Thai ministry says CAT must decide what to do with DTAC spectrum

29 Oct 2013

The Ministry of Information & Communication Technology in Thailand has urged CAT Telecom to decide within the next year what it plans to do with a 24.5MHz block of spectrum held by Digital Total Access Communication (DTAC). The Bangkok Post writes that the ministry is suggesting that CAT moves swiftly to utilise the spectrum ‘in the best interest of the public’.

DTAC, Thailand’s number two mobile operator by subscribers and revenues, was founded in August 1989 and awarded a build-transfer-operate (BTO) contract by CAT Telecom the following November, giving it 2×50MHz in the 1800MHz frequency band, alongside 2×10MHz in the 850MHz range. The BTO contract was originally set to run for 15 years but extended in 1996 to run until the start of 2018. Under the agreement DTAC pays CAT 30% of revenues, a figure which was increased from 25% in September 2011, and 20% in September 2006. However, with half of the 1800MHz spectrum – which is currently used for its existing 2G services – now set to expire in five years, the ICT minister Anudith Nakornthap is reportedly supporting DTAC’s proposal to use the bandwidth to provide 4G services in the country. The paper quotes the minister as saying: ‘I agree with this proposal. It’s better than doing nothing with it until the concession expires in five years’.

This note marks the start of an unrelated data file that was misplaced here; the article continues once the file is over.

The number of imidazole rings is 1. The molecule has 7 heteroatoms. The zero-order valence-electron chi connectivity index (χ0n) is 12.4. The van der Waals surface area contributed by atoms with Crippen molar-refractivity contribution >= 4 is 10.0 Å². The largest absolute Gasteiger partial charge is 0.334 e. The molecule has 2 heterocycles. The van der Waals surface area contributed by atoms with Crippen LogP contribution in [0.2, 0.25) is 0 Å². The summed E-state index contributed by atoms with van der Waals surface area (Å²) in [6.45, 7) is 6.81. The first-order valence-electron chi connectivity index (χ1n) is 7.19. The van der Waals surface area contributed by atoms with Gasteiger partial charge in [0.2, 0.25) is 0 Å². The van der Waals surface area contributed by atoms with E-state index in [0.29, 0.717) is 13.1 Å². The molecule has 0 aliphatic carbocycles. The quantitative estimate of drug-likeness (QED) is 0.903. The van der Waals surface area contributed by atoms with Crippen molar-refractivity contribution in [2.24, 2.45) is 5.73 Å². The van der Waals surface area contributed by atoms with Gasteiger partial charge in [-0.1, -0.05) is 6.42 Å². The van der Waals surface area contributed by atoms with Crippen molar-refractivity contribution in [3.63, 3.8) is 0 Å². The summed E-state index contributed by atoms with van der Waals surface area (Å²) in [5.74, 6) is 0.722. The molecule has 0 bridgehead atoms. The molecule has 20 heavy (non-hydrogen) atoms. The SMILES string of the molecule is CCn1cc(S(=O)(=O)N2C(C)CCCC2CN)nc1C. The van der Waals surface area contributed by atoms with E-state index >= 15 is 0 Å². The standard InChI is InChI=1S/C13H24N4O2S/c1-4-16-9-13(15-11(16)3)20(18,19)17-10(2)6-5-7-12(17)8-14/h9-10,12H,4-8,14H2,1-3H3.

Last month the number two cellco laid down three options for CAT Telecom to consider concerning the unused 24.5MHz of bandwidth. Firstly, that CAT allow it to upgrade to offer 4G over the bandwidth, under CAT’s 2G licence, meaning that it continue to share revenue with CAT for the duration of the BTO contract. Secondly, that the pair launch 4G services via a different ‘wholesale/resale model similar to the one employed by CAT and True Move. And thirdly, that DTAC returns the the unused bandwidth to the industry regulator, the National Broadcasting and Telecommunications Commission (NBTC), as a precursor to a new 4G auction. The paper notes that such a plan would be in line with Frequency Allocation Act, which stipulates that ‘spectra can only be allocated via an auction’. In this case, the unused bandwidth would be augmented to the 25MHz block already allocated for the auction.

The chairman of the NBTC’s telecoms committee, Col Settapong Malisuwan, says DTAC and CAT must move to resolve the situation in time to enable it to prepare for the forthcoming 4G auction, slated for September 2014. The watchdog is hoping to kick off the process in the last two weeks of September, with the winner(s) to be announced in October and licences awarded in November.